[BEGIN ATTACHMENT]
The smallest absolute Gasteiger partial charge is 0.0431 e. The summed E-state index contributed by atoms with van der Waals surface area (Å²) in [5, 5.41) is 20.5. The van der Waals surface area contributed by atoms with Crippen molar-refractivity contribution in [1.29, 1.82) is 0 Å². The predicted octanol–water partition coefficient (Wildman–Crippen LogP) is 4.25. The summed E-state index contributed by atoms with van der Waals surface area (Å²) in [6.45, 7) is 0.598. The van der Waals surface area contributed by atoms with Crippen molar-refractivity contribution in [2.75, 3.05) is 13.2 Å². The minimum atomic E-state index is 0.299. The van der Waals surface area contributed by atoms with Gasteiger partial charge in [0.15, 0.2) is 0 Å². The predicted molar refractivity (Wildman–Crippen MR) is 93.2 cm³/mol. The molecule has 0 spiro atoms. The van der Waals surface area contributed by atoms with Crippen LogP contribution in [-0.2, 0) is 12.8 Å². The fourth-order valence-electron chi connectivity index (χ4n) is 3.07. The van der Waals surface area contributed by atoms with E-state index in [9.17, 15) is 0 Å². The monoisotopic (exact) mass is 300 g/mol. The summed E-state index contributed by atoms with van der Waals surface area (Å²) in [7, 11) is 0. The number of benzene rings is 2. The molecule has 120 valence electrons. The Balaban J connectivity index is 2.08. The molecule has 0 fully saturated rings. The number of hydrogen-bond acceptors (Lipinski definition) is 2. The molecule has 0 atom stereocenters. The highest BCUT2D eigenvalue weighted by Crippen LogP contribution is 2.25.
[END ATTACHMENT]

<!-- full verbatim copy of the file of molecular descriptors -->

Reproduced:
The smallest absolute Gasteiger partial charge is 0.0431 e. The summed E-state index contributed by atoms with van der Waals surface area (Å²) in [5, 5.41) is 20.5. The van der Waals surface area contributed by atoms with Crippen molar-refractivity contribution in [1.29, 1.82) is 0 Å². The predicted octanol–water partition coefficient (Wildman–Crippen LogP) is 4.25. The summed E-state index contributed by atoms with van der Waals surface area (Å²) in [6.45, 7) is 0.598. The van der Waals surface area contributed by atoms with Crippen molar-refractivity contribution in [2.75, 3.05) is 13.2 Å². The minimum atomic E-state index is 0.299. The van der Waals surface area contributed by atoms with Gasteiger partial charge in [0.15, 0.2) is 0 Å². The predicted molar refractivity (Wildman–Crippen MR) is 93.2 cm³/mol. The molecule has 0 spiro atoms. The van der Waals surface area contributed by atoms with Crippen LogP contribution in [-0.2, 0) is 12.8 Å². The fourth-order valence-electron chi connectivity index (χ4n) is 3.07. The van der Waals surface area contributed by atoms with E-state index in [9.17, 15) is 0 Å². The monoisotopic (exact) mass is 300 g/mol. The summed E-state index contributed by atoms with van der Waals surface area (Å²) in [7, 11) is 0. The number of benzene rings is 2. The molecule has 120 valence electrons. The Balaban J connectivity index is 2.08. The molecule has 0 fully saturated rings. The number of hydrogen-bond acceptors (Lipinski definition) is 2. The molecule has 0 atom stereocenters. The highest BCUT2D eigenvalue weighted by Crippen LogP contribution is 2.25.